For a new exhibition of film and drawings at East London’s Transition Gallery, Katherine Tulloh explores the possibility of a hidden system of codes within Alchemist drawings and the dream diaries created by Swedish Natural Scientist, Swedenborg. In the aftermath of a crisis of spirituality, Swedenborg began researching -with academic rigour- the possibility of an “‘ultra-terrestrial’ London, a secondary city in which spirits inhabited their past lives.
Your exhibition at Transition Gallery explores the dream diaries of the Swedish Naturalist Swedenborg. How did you discover the dream journals?
I went into the Swedenborg Society bookshop out of curiosity, I like that part of town (Bloomsbury). It is also near to where Poe lived in London and The Conway Hall. I loved the imagery in the dream diary and the struggle between reason and imagination.
They are both writers who utilise the city as a character within their own mythology. They blur the line between the now and another world. There is an atmosphere of insubstantial things, essences and emanations, of beauty as a manifestation of a perpetual beyond. Of smoke, fogs, shimmering obfuscations and of a moon setting sail over the city. Through their absent, distant world, I can better see my own city, with its scuffed, graffiti-layered surfaces—another forest of symbols, veilings and half-read signs, a world of unstable meanings, porous images which flow into each other.
Your exhibitions contain both the static and moving image, how would you describe your relationship to these methods of representation?
The drawn images both in the show and the film are an attempt to crystallise a particular idea or thought. The moving three dimensional fimed sections are more about conjuring up a state of mind or world
What possibilities of expression or narrative does film offer over the static image or vice versa?
I can be more open ended with film. When I’m making the images for my film, I create sets and project light and images into them and take hundreds of pictures, so I often end up with something very different from what I began with, film allows me to juxtapose and arrange images and have more than one thing going on at the same time by appealing to both the eyes and the ears. It also overlays images so someone’s impression of the film is a group of visual memories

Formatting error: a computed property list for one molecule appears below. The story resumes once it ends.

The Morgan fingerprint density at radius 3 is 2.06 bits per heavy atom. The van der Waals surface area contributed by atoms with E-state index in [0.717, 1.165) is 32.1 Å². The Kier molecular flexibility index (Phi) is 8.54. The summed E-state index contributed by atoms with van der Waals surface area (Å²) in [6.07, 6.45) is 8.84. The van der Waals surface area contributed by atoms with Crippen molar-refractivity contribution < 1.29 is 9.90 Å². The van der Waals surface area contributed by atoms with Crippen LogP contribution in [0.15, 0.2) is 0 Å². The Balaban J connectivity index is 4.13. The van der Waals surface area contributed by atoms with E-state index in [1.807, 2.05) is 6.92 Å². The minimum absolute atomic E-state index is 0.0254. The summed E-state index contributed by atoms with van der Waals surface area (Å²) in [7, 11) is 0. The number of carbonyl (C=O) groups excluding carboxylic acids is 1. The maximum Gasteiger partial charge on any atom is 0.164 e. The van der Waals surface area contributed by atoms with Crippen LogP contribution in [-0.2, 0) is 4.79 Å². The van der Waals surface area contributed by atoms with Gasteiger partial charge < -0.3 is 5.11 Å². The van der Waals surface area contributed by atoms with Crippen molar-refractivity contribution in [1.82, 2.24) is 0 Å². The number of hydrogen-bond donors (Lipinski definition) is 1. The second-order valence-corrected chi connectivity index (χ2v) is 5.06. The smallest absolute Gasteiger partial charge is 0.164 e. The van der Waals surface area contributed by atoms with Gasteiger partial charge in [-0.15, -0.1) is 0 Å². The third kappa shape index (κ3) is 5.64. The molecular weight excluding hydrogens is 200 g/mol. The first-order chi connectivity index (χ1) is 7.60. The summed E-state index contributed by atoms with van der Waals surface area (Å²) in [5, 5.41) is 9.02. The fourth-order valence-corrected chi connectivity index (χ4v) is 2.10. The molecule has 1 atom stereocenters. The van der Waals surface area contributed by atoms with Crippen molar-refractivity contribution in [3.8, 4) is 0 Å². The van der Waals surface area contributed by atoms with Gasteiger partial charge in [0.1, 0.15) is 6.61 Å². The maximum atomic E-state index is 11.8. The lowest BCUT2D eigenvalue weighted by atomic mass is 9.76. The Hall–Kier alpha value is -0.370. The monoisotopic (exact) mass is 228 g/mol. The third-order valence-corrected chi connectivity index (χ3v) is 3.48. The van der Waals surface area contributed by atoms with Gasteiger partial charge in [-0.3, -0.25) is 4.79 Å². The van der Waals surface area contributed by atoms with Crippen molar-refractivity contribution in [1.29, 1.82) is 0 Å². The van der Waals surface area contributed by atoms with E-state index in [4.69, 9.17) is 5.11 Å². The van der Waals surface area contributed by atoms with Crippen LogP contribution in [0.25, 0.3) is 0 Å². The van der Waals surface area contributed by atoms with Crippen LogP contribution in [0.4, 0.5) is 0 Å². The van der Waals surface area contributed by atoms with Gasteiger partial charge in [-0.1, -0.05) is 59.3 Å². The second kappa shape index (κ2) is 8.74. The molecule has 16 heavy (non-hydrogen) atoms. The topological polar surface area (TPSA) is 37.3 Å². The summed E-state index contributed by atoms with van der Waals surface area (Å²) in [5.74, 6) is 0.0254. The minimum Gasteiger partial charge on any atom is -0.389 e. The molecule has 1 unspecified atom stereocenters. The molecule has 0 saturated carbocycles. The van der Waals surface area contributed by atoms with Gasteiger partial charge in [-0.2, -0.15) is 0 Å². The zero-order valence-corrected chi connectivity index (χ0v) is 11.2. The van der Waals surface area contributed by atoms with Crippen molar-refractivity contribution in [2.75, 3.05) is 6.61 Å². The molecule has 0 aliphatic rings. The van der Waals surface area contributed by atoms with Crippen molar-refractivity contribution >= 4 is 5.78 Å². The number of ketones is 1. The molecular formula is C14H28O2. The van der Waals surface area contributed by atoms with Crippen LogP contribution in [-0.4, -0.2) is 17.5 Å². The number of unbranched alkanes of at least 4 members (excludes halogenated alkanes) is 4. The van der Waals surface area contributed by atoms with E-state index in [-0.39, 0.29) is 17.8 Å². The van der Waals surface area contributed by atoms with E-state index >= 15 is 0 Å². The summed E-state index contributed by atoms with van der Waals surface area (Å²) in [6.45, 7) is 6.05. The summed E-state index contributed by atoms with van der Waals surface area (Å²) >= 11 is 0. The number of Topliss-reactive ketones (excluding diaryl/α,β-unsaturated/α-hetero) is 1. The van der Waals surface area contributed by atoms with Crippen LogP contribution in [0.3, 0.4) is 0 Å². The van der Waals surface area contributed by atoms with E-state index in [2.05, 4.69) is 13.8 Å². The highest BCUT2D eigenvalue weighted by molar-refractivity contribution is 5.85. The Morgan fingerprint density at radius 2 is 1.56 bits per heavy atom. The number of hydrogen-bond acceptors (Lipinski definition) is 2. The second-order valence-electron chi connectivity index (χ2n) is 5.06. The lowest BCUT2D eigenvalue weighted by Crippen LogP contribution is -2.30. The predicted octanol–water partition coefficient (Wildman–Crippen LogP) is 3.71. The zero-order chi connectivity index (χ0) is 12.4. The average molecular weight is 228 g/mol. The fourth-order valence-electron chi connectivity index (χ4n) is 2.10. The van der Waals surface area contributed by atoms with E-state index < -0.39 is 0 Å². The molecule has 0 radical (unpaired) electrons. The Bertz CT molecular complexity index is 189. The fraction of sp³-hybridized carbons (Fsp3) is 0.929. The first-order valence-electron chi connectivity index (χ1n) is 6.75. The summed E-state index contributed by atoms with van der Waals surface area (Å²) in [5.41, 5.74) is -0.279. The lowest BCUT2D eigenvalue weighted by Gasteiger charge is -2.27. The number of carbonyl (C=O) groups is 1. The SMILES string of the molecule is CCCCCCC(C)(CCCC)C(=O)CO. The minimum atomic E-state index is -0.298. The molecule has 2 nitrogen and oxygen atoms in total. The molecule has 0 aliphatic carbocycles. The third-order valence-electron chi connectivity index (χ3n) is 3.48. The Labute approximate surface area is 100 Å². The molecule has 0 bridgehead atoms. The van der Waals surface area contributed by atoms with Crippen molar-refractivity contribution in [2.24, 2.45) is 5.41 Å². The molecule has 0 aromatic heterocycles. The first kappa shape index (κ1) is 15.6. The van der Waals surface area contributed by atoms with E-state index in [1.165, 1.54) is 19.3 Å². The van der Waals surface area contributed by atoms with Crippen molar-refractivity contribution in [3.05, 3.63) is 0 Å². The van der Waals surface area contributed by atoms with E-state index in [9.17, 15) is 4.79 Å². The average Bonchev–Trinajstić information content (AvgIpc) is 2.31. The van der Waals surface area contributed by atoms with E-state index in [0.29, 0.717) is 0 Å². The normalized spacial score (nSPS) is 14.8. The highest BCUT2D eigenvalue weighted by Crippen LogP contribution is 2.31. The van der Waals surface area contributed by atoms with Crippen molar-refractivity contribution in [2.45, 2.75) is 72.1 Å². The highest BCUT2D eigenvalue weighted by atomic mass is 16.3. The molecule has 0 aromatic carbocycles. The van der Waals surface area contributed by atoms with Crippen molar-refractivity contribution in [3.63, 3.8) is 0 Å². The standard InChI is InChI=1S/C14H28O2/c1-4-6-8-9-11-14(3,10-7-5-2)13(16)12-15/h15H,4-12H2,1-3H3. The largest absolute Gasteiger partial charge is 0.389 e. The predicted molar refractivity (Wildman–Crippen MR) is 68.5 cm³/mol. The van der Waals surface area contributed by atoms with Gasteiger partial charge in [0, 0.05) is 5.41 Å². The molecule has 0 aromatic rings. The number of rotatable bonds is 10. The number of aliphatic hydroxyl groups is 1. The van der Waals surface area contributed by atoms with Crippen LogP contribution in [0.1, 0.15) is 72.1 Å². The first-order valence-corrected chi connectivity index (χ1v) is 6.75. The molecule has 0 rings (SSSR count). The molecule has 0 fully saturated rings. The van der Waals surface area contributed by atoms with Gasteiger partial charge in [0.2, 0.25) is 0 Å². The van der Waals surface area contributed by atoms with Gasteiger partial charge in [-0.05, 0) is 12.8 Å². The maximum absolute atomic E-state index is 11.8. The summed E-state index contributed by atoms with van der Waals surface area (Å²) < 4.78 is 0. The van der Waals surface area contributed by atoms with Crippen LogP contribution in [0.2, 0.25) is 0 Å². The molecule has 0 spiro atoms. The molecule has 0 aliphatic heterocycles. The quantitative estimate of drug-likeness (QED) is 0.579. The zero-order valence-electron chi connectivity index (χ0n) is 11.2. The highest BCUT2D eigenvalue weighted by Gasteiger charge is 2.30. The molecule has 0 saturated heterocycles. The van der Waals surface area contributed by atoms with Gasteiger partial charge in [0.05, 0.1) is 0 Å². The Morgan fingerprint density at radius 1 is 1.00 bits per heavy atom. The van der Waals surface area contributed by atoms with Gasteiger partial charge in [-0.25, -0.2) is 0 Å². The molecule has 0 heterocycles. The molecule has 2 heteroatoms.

The sets of the film resemble Victorian Children’s Theatre, possibly a stage for shadow puppets, is this a design inspired by research or relationship to the themes within the films?
I think my Poe film was more theatrical because his writing is very stagey and melodramatic
Where did you study?
Cambridge University and Chelsea College of Art and Design, I studied English BA and Fine Art Painting, which represents both sides of my work really, the literary ideas and the practical realisation.
Which illustrators, artists or filmakers inspire or are used as reference within your work?
Have you seen Jan Svankmaker’s Alice? It has a similar enigmatic mood as created by your short films.
Yes, I have seen it and I very much like it so I’ll take that as a compliment.
What do you find interesting about Alchemic Drawings or the relationship between Science and Faith?
I like the use of Heiroglyphic language in Alchemy, the linking of the rational and the irrational and the idea that the smallest thing is linked to the greatest, the idea that the whole universe is a code where everything is both itself and something else.
Watercolours are frequently used within your drawings, what attracts you to the medium?
They’re very bright – I use radiant watercolour inks. also I like their irreversableness
Hermetickal is at Transition Gallery until 21st November.
Opening Times: Friday to Sunday 12-6pm.
alchemy, angels, Bloomsbury, Cambridge, Cathy Lomax, chelsea, Conway Hall, East London, Emanuel Swedenborg, Faith, hieroglyphics, Katherine Tulloh, london, Poe, science, spirits, Transition Gallery, Victorian's Children's Theatre, watercolours
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